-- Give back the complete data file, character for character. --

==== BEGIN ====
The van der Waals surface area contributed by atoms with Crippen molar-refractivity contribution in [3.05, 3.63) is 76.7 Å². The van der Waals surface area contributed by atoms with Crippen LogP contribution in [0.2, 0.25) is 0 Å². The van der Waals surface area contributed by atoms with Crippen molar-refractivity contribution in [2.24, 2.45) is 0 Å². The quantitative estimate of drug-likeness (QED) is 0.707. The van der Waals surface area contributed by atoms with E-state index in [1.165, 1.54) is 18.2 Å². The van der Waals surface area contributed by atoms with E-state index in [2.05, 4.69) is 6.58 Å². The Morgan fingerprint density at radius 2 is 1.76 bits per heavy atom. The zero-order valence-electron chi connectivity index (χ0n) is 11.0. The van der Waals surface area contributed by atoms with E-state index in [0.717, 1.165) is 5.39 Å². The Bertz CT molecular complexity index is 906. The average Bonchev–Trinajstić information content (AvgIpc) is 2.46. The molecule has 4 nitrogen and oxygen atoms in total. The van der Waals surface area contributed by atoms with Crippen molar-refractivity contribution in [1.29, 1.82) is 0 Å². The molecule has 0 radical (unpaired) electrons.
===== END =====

The van der Waals surface area contributed by atoms with Crippen molar-refractivity contribution in [3.05, 3.63) is 76.7 Å². The van der Waals surface area contributed by atoms with Crippen LogP contribution in [0.2, 0.25) is 0 Å². The van der Waals surface area contributed by atoms with Crippen molar-refractivity contribution in [2.24, 2.45) is 0 Å². The quantitative estimate of drug-likeness (QED) is 0.707. The van der Waals surface area contributed by atoms with E-state index in [1.165, 1.54) is 18.2 Å². The van der Waals surface area contributed by atoms with E-state index in [2.05, 4.69) is 6.58 Å². The Morgan fingerprint density at radius 2 is 1.76 bits per heavy atom. The zero-order valence-electron chi connectivity index (χ0n) is 11.0. The van der Waals surface area contributed by atoms with E-state index in [0.717, 1.165) is 5.39 Å². The Bertz CT molecular complexity index is 906. The average Bonchev–Trinajstić information content (AvgIpc) is 2.46. The molecule has 4 nitrogen and oxygen atoms in total. The van der Waals surface area contributed by atoms with Crippen molar-refractivity contribution in [1.29, 1.82) is 0 Å². The molecule has 0 radical (unpaired) electrons.